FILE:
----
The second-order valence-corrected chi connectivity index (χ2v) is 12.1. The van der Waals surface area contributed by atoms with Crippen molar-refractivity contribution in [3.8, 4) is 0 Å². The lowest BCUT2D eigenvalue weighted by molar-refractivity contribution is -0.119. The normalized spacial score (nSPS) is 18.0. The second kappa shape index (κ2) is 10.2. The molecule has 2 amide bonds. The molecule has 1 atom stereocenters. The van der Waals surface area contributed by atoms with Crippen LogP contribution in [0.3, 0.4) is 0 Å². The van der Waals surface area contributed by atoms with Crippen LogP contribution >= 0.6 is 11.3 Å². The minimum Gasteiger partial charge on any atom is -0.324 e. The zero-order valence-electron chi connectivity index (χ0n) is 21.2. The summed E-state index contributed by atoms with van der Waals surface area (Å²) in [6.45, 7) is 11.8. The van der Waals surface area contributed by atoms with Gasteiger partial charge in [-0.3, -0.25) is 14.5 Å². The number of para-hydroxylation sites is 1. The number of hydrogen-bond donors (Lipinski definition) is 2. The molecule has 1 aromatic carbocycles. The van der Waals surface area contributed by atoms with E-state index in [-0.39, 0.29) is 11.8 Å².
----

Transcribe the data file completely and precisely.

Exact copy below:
The second-order valence-corrected chi connectivity index (χ2v) is 12.1. The van der Waals surface area contributed by atoms with Crippen molar-refractivity contribution in [3.8, 4) is 0 Å². The lowest BCUT2D eigenvalue weighted by molar-refractivity contribution is -0.119. The normalized spacial score (nSPS) is 18.0. The second kappa shape index (κ2) is 10.2. The molecule has 2 amide bonds. The molecule has 1 atom stereocenters. The van der Waals surface area contributed by atoms with Crippen LogP contribution in [0.3, 0.4) is 0 Å². The van der Waals surface area contributed by atoms with Crippen LogP contribution >= 0.6 is 11.3 Å². The minimum Gasteiger partial charge on any atom is -0.324 e. The zero-order valence-electron chi connectivity index (χ0n) is 21.2. The summed E-state index contributed by atoms with van der Waals surface area (Å²) in [6.45, 7) is 11.8. The van der Waals surface area contributed by atoms with Gasteiger partial charge in [-0.3, -0.25) is 14.5 Å². The number of para-hydroxylation sites is 1. The number of hydrogen-bond donors (Lipinski definition) is 2. The molecule has 1 aromatic carbocycles. The van der Waals surface area contributed by atoms with E-state index in [-0.39, 0.29) is 11.8 Å².